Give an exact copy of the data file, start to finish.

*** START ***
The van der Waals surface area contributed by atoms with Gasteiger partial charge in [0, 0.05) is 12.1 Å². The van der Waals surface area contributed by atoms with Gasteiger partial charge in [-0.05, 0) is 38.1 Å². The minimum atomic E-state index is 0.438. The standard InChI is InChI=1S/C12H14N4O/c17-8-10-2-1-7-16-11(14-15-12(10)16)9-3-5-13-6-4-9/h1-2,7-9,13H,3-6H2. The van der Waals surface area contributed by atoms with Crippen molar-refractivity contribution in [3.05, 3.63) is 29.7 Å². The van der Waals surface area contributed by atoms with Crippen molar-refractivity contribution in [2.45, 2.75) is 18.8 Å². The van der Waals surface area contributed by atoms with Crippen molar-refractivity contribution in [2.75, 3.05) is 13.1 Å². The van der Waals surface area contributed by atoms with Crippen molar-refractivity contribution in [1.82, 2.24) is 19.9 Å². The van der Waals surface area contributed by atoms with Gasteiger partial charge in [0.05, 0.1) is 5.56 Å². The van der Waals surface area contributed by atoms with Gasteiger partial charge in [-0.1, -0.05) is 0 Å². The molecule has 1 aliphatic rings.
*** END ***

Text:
The van der Waals surface area contributed by atoms with Gasteiger partial charge in [0, 0.05) is 12.1 Å². The van der Waals surface area contributed by atoms with Gasteiger partial charge in [-0.05, 0) is 38.1 Å². The minimum atomic E-state index is 0.438. The standard InChI is InChI=1S/C12H14N4O/c17-8-10-2-1-7-16-11(14-15-12(10)16)9-3-5-13-6-4-9/h1-2,7-9,13H,3-6H2. The van der Waals surface area contributed by atoms with Crippen molar-refractivity contribution in [3.05, 3.63) is 29.7 Å². The van der Waals surface area contributed by atoms with Crippen molar-refractivity contribution in [2.45, 2.75) is 18.8 Å². The van der Waals surface area contributed by atoms with Crippen molar-refractivity contribution in [2.75, 3.05) is 13.1 Å². The van der Waals surface area contributed by atoms with Crippen molar-refractivity contribution in [1.82, 2.24) is 19.9 Å². The van der Waals surface area contributed by atoms with Gasteiger partial charge in [0.05, 0.1) is 5.56 Å². The van der Waals surface area contributed by atoms with Gasteiger partial charge in [-0.1, -0.05) is 0 Å². The molecule has 1 aliphatic rings.